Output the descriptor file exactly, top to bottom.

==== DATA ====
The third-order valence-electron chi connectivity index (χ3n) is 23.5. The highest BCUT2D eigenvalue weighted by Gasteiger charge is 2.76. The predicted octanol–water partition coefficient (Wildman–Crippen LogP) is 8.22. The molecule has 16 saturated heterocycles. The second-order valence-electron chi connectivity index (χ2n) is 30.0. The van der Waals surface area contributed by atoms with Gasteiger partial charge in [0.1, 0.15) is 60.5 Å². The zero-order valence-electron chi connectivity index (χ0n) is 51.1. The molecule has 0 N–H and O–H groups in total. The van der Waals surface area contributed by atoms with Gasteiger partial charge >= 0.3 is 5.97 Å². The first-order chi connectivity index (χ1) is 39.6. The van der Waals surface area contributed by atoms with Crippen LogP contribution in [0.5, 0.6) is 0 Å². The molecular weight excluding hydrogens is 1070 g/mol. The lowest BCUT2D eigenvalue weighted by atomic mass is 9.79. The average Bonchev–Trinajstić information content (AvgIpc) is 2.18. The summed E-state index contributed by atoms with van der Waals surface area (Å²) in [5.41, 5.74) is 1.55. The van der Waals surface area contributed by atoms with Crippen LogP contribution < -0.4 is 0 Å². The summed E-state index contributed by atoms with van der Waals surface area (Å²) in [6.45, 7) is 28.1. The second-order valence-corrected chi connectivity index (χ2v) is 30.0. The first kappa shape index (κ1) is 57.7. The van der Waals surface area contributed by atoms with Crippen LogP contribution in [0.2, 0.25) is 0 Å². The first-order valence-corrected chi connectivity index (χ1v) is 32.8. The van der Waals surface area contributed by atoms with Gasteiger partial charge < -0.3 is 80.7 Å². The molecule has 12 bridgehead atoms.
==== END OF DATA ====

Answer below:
The third-order valence-electron chi connectivity index (χ3n) is 23.5. The highest BCUT2D eigenvalue weighted by Gasteiger charge is 2.76. The predicted octanol–water partition coefficient (Wildman–Crippen LogP) is 8.22. The molecule has 16 saturated heterocycles. The second-order valence-electron chi connectivity index (χ2n) is 30.0. The van der Waals surface area contributed by atoms with Gasteiger partial charge in [0.1, 0.15) is 60.5 Å². The zero-order valence-electron chi connectivity index (χ0n) is 51.1. The molecule has 0 N–H and O–H groups in total. The van der Waals surface area contributed by atoms with Gasteiger partial charge >= 0.3 is 5.97 Å². The first-order chi connectivity index (χ1) is 39.6. The van der Waals surface area contributed by atoms with Crippen LogP contribution in [0.5, 0.6) is 0 Å². The molecular weight excluding hydrogens is 1070 g/mol. The lowest BCUT2D eigenvalue weighted by atomic mass is 9.79. The average Bonchev–Trinajstić information content (AvgIpc) is 2.18. The summed E-state index contributed by atoms with van der Waals surface area (Å²) in [5.41, 5.74) is 1.55. The van der Waals surface area contributed by atoms with Crippen LogP contribution < -0.4 is 0 Å². The summed E-state index contributed by atoms with van der Waals surface area (Å²) in [6.45, 7) is 28.1. The second-order valence-corrected chi connectivity index (χ2v) is 30.0. The first kappa shape index (κ1) is 57.7. The van der Waals surface area contributed by atoms with Crippen LogP contribution in [0.2, 0.25) is 0 Å². The first-order valence-corrected chi connectivity index (χ1v) is 32.8. The van der Waals surface area contributed by atoms with Gasteiger partial charge < -0.3 is 80.7 Å². The molecule has 12 bridgehead atoms.